Many of you have followed up with me in curiosity about why I haven’t tackled spice flavor pairings, having already done the more complex work of building a spice blending paradigm and classifying every aromatic I’ve ever worked with into categories to make that paradigm useful in a general sense. I recommend that you read those articles, if you haven’t yet, before proceeding with this one. Now, in a similar exercise to how I approached herbs previously, I’m covering spices in the specific sense.
Below is the figure depicting the four types of cooking aromatic categories (where an aromatic is any spice, herb or aromatic vegetable) and their maximum suggested ratio of use. The ratio expresses the dominant aromatic category compared to supporting categories. For example, if savory aromatics are dominant, the ratio of use is generally four parts savory aromatics to a maximum of one part of each of the other categories by weight. Note that this is merely a rule of thumb and not a hard rule, applying to dry ingredients only and not to fresh ingredients which contain a varying degree of water.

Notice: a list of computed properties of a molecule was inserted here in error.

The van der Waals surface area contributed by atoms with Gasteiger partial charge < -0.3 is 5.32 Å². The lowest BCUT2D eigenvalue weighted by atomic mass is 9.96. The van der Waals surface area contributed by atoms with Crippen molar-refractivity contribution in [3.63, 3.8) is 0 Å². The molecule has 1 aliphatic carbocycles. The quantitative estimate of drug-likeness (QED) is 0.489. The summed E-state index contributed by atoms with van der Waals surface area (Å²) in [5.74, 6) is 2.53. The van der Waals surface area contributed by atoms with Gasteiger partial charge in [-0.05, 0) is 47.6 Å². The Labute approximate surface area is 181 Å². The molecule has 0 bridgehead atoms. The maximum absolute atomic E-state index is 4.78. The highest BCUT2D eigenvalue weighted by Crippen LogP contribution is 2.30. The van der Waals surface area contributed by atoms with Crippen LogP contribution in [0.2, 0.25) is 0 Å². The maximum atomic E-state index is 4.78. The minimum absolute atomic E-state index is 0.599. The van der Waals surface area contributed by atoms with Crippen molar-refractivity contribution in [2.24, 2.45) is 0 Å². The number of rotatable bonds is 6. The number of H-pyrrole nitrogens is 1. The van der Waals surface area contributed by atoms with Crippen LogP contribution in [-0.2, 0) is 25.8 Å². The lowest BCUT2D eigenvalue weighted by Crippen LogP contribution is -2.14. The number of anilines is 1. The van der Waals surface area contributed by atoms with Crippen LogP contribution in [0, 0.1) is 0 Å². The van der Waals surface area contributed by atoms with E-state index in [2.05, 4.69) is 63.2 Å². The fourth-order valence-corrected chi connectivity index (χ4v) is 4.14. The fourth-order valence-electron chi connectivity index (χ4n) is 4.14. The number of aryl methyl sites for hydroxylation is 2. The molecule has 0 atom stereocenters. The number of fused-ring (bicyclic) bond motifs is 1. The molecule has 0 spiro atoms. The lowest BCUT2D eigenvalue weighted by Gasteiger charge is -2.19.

The status of spice knowledge in the Western world has been entirely flabbergasting. The fact that no one in the West—in print or in person—has yet provided anyone else with so much as a theoretical framework around which to base a rigorous spice blending technique is shameful. It is, after all, not just important which spices you add to a dish, but also in what proportions. To date, everything where spices are concerned is entirely ad hoc; literally, chefs standing around, tasting their dishes and thinking, “I guess this could use a bit of clove.” I’ve searched and there is literally not much more available than lone chefs guided by vague tradition and his or her own subjective taste.